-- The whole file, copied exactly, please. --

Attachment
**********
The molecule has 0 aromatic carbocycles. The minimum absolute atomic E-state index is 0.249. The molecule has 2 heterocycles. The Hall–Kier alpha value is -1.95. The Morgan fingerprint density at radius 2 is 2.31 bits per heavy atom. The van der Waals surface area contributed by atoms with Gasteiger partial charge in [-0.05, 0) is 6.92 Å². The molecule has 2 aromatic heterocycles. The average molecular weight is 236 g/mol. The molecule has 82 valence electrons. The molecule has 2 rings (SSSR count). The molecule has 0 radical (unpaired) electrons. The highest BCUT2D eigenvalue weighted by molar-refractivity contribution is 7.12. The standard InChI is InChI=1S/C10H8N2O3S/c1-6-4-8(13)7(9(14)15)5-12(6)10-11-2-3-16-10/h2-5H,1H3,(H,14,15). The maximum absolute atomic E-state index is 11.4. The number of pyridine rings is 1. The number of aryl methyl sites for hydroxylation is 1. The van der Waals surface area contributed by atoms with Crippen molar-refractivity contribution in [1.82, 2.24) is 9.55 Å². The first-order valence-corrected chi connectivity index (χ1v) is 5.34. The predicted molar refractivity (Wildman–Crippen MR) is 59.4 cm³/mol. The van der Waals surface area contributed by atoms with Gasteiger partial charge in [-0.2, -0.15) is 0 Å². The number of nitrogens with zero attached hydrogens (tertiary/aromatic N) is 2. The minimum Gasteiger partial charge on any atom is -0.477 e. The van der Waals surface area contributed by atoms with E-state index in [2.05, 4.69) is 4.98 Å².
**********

The molecule has 0 aromatic carbocycles. The minimum absolute atomic E-state index is 0.249. The molecule has 2 heterocycles. The Hall–Kier alpha value is -1.95. The Morgan fingerprint density at radius 2 is 2.31 bits per heavy atom. The van der Waals surface area contributed by atoms with Gasteiger partial charge in [-0.05, 0) is 6.92 Å². The molecule has 2 aromatic heterocycles. The average molecular weight is 236 g/mol. The molecule has 82 valence electrons. The molecule has 2 rings (SSSR count). The molecule has 0 radical (unpaired) electrons. The highest BCUT2D eigenvalue weighted by molar-refractivity contribution is 7.12. The standard InChI is InChI=1S/C10H8N2O3S/c1-6-4-8(13)7(9(14)15)5-12(6)10-11-2-3-16-10/h2-5H,1H3,(H,14,15). The maximum absolute atomic E-state index is 11.4. The number of pyridine rings is 1. The number of aryl methyl sites for hydroxylation is 1. The van der Waals surface area contributed by atoms with Crippen molar-refractivity contribution in [1.82, 2.24) is 9.55 Å². The first-order valence-corrected chi connectivity index (χ1v) is 5.34. The predicted molar refractivity (Wildman–Crippen MR) is 59.4 cm³/mol. The van der Waals surface area contributed by atoms with Gasteiger partial charge in [-0.2, -0.15) is 0 Å². The number of nitrogens with zero attached hydrogens (tertiary/aromatic N) is 2. The minimum Gasteiger partial charge on any atom is -0.477 e. The van der Waals surface area contributed by atoms with E-state index in [2.05, 4.69) is 4.98 Å².